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Jeremy Lamb's sophomore crash course

After learning the ropes as a rookie, Jeremy Lamb looks ready to step up for the Thunder next season.


Unlike most celebrated first-round picks, Jeremy Lamb didn't have an eventful rookie season. He played more minutes in UConn's tournament run to win the 2011 NCAA championship than he did in a full season with the Oklahoma City Thunder.

However, Lamb is in an important position this season. On a team hoping at the very least to tread water as a league heavyweight, a 20-year-old who spent last season starring for the Tulsa 66ers may be the difference between taking a step back or holding steady in the NBA elite.

Welcome to Lamb's world, where learning on the job means replacing a good player who replaced a great player, on a title contender featuring two of the best athletes on the planet. There are high expectations, and then there's what OKC needs from Lamb next season to win a title. He'll need to surpass the former to reach the latter.

Kevin Martin may not be James Harden, but there's no denying the offense he provided Oklahoma City last season. With him out of the picture, the responsibility effectively falls on Lamb to fill the gap however he can.

There aren't many people openly wondering why this isn't a bigger problem, but I think I have the answer. Just go spend an hour or two munching on some Lamb chops, watching some tape and reading the way people talk about this guy. Consider the pedigree, and how he dominated lesser players in the D-League precisely like a superior athlete should.

And then consider this: One of the best teams in the league, a team expecting to compete for a title, believes Lamb can be one of its most important players next season. They believe this guy can play. Now.

When some players are drafted, it's said that they're not ready. They're the type of prospects that need to be "groomed" for a future, one in which they're bigger, stronger and more prepared for the rigor of top-shelf basketball. Drafted 12th overall by the Rockets just over a year ago, Lamb was this kind of player.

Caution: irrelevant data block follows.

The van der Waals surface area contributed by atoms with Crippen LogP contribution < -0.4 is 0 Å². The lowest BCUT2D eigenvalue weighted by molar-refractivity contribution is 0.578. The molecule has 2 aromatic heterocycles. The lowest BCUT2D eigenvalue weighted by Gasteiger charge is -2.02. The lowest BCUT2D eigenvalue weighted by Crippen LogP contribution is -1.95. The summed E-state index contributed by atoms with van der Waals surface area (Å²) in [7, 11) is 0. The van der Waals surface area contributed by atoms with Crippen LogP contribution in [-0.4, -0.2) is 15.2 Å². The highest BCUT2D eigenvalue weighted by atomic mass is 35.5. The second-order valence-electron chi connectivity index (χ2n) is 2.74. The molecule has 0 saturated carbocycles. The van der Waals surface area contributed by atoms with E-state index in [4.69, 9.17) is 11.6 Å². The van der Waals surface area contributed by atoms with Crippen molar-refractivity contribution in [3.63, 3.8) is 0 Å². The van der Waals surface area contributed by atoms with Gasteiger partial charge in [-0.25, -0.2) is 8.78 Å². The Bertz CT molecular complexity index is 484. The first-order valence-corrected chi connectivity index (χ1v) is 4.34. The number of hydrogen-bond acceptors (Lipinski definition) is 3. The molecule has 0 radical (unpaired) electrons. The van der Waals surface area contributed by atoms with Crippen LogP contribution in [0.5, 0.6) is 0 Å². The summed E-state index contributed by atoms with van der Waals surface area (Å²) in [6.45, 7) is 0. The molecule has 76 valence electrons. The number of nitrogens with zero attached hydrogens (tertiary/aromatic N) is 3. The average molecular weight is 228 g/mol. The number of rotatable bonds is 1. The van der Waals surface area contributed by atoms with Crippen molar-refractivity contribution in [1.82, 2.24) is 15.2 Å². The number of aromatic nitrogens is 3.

But with Lamb, it always felt like he needed a different kind of grooming. Draft Express wrote this of Lamb before the draft: "His team's lack of success, poor on-court chemistry and his often apathetic demeanor will likely be concerns that NBA teams will want to further investigate."

From a physical standpoint, you could hardly ask for more from a shooting guard. And in retrospect, those pre-draft criticisms seem to pale in comparison to the praise. This was a premier guard prospect entering the draft, and you better believe Sam Presti thought the same thing when he plucked Lamb from Houston.

And then the last year happened. Whatever grooming Lamb needed upon entering professional basketball to reach his potential, it appears he's gotten it. Wherever the team has asked Lamb to go -- the D-League, Orlando Summer League -- he's often looked like the best player on the court.

In the D-League, he led Tulsa in scoring with 21 points per game on 49 percent shooting. In Orlando, he earned MVP honors by leading OKC's squad to the championship. Playing in the middle of nowhere, in front of middling crowds smaller than those he thrilled in college, Lamb dominated other players.

If the past year tested whether Lamb is actually apathetic about basketball, he passed with flying colors. Guys who don't care don't go out and play like that.

All of it makes the 6'5 guard look like someone ready to make his name in the NBA. In SB Nation's recent list of the top 100 NBA players of 2017, Lamb landed No. 50 thanks to resident draft guru Jonathan Tjarks. The selection got a befuddled response, perfectly reflecting a community that seems to be underestimating what he's capable of.

But it helps show why Lamb is ready to make some noise in 2013-14. Even though his brief stints with OKC last season were a mixed bag, the inconsistent roles and small sample size don't give us much to work with. It's easier to look at everything else and project hope.

Surely Scott Brooks would welcome it, but nobody is expecting Lamb to be a top-50 player within the next year. That's what Harden was, but Martin isn't on that level and OKC seemed just fine before the Russell Westbrook injury. Lamb doesn't need to be Harden, he just needs to match Martin.

But with Lamb, the beautiful thing is that he could be both Martin and Harden, at different points in his career. Next season, Lamb simply needs to be the former, a quality sixth man who can supplement the scoring load.

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